WVU Reality Falls Short of Preseason Hopes - WVU Football, WVU Basketball, News - Mountaineer Sports

WVU Reality Falls Short of Preseason Hopes


Over the summer, Darwin Cook said that he and his teammates intended to shock the world. Those were his words, meant to describe how much better West Virginia football would be than preseason publications gave it credit for.

It wasn't just Cook and the other players, though, the coaches echoed those thoughts. They did their best to convey a message of optimism about the immediate future of the program.

Eight games in, with just three victories, the Mountaineers are falling to a level below what many predicted.

"I probably gave ourselves a little bit too much credit," head coach Dana Holgorsen said after his team dropped a 35-17 decision at Kansas State. "I thought we could coach them up a little bit better, I thought our continuity would take care of itself just by playing together and practicing."

There must have been something in those summer months that led the players and coaches to exude such confidence when they spoke about the upcoming season. It could not have just been the heat getting to their heads.

With no real access to practice, the media was left to decide what to believe about the 2013 version of the Mountaineers based on answers to questions posed in interview sessions. There was reason to believe the defense would improve and despite replacing some key components along the offensive line, the running game was supposed to be a thing to be feared by the opponents on the schedule.

The defense began the season well and showed signs that it had, in fact, turned the proverbial corner and become one of the better units in the conference. But recent weeks, many of the positives for that side of the ball have become negatives and the inability to get off the field on third down has torn apart the progress.

The running game is nothing close to what the Mountaineers expected. The most experienced Mountaineers, Andrew Buie and Dustin Garrison, are absent from the team and from the field, respectively. Newcomers Charles Sims and Dreamius Smith have shown flashes of what they are capable of, but when there is no blocking in front of them, they are getting taken down in the backfield before anything can develop.

"It's the same old deal," said Holgorsen. "We're not doing a very good job offensively. We're not scoring, we're not finishing drives, we're not finishing blocks, we're not making people miss in the open, we're not catching the ball downfield. I mean, you guys see it. It keeps me up at night."

It's funny that Holgorsen phrases his last sentence that way. In the preseason, he said he wasn't losing sleep over what the Mountaineers had to replace from last season's offense. Now?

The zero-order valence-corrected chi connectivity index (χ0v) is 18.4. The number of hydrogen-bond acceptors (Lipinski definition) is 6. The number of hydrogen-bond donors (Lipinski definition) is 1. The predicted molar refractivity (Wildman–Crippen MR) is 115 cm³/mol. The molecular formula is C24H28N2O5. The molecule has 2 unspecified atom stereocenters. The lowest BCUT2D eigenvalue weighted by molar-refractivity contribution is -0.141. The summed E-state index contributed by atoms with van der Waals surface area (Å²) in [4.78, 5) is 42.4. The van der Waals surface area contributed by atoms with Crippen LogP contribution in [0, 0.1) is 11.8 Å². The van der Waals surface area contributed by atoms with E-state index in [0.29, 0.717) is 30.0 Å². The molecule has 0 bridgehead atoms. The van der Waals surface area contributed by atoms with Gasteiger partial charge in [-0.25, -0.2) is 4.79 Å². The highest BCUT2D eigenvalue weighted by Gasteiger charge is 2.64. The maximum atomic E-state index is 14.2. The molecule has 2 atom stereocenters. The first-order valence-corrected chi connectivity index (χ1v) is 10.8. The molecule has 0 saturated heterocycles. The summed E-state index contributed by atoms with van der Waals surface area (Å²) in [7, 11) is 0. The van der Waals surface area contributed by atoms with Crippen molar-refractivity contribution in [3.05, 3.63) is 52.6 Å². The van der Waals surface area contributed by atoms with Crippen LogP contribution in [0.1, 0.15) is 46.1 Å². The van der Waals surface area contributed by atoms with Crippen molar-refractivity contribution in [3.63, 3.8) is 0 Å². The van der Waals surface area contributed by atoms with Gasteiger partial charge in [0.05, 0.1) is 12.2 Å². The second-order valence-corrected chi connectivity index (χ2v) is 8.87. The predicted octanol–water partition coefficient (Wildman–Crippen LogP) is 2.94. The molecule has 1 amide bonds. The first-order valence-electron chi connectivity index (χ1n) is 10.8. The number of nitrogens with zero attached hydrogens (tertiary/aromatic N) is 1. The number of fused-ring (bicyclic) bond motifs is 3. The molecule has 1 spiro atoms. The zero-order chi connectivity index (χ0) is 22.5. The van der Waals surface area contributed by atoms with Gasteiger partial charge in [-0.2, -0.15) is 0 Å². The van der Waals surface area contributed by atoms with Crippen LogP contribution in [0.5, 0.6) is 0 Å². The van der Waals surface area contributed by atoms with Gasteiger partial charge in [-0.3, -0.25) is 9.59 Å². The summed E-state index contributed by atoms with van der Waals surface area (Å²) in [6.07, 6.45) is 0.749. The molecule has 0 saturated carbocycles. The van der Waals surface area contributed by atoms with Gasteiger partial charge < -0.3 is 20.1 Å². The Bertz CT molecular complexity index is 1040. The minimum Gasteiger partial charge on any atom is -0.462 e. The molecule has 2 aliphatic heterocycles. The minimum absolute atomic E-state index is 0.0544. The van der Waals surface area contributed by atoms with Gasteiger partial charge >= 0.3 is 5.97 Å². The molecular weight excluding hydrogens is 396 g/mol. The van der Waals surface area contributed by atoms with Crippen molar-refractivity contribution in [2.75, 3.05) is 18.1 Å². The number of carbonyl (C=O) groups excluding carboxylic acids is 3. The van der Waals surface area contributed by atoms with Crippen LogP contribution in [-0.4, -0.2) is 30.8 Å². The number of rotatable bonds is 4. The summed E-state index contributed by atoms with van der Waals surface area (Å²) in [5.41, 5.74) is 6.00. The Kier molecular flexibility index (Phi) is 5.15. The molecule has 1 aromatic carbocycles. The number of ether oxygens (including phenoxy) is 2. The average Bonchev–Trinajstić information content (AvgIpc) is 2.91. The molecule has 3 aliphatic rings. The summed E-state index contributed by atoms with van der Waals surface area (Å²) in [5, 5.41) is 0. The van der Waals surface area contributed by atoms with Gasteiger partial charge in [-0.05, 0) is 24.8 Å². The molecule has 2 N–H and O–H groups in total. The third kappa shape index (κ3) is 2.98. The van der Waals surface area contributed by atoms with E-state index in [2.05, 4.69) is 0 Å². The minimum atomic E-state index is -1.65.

"I'm losing sleep now," he said.

For the seniors on this team, time is running out. With five losses, the season is already far below what they anticipated and even to win out would leave them with a disappointing finish to their time in Morgantown.

"It's heartbreaking," Cook says now. "Anybody in that type of situation, it's your last go around, you want to make it your best one and evidently, I guess we're not doing what we're supposed to be doing right now."

Senior defensive lineman Shaq Rowell said after the most recent setback that he went through the visitor's locker room in Manhattan, Kan. and told the rest of the team that it just needs to focus on the next one. Saturday at TCU is all the Mountaineers are allowed to think about after they watched film of the defeat together.

"I want four more wins," Rowell said. "You get seven wins, that's a better bowl game than going to the Buffalo Wild Wings Bowl, you know what I mean? But seriously, though, I do want to go to a bowl game. It just means so much. We put so much work in."

It's difficult to imagine just two seasons removed from a dominating BCS bowl victory that the program is simply looking to make a bowl game at all. The last time that didn't happen at WVU was in Rich Rodriguez's first season back in 2001.

There have been 11-straight bowl appearances, including three of the BCS variety, since then. Some of those teams had higher expectations than this year's bunch, and some were similarly picked to struggle. They all had that preseason confidence, though.

The Mountaineers are grasping for that confidence now, hoping that it does not completely slip away before the guaranteed part of their season – and some of their careers – comes to an end. 

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